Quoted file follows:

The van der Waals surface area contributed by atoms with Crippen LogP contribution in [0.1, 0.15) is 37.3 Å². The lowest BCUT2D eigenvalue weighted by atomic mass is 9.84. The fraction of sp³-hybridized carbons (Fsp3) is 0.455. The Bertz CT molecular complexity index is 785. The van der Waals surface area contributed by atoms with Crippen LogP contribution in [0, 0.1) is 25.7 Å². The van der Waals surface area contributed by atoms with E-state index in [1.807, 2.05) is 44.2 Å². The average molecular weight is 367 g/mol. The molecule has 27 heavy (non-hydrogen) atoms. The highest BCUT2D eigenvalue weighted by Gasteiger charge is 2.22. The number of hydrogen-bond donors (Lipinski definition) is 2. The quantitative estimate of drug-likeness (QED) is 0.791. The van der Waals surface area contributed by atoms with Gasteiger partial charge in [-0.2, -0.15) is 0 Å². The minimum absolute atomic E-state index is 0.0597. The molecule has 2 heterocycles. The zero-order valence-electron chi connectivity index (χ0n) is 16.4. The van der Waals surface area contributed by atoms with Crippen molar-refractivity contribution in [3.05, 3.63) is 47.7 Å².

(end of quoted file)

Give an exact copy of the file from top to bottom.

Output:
The van der Waals surface area contributed by atoms with Crippen LogP contribution in [0.1, 0.15) is 37.3 Å². The lowest BCUT2D eigenvalue weighted by atomic mass is 9.84. The fraction of sp³-hybridized carbons (Fsp3) is 0.455. The Bertz CT molecular complexity index is 785. The van der Waals surface area contributed by atoms with Crippen LogP contribution in [0, 0.1) is 25.7 Å². The van der Waals surface area contributed by atoms with E-state index in [1.807, 2.05) is 44.2 Å². The average molecular weight is 367 g/mol. The molecule has 27 heavy (non-hydrogen) atoms. The highest BCUT2D eigenvalue weighted by Gasteiger charge is 2.22. The number of hydrogen-bond donors (Lipinski definition) is 2. The quantitative estimate of drug-likeness (QED) is 0.791. The van der Waals surface area contributed by atoms with Gasteiger partial charge in [-0.2, -0.15) is 0 Å². The minimum absolute atomic E-state index is 0.0597. The molecule has 2 heterocycles. The zero-order valence-electron chi connectivity index (χ0n) is 16.4. The van der Waals surface area contributed by atoms with Crippen molar-refractivity contribution in [3.05, 3.63) is 47.7 Å².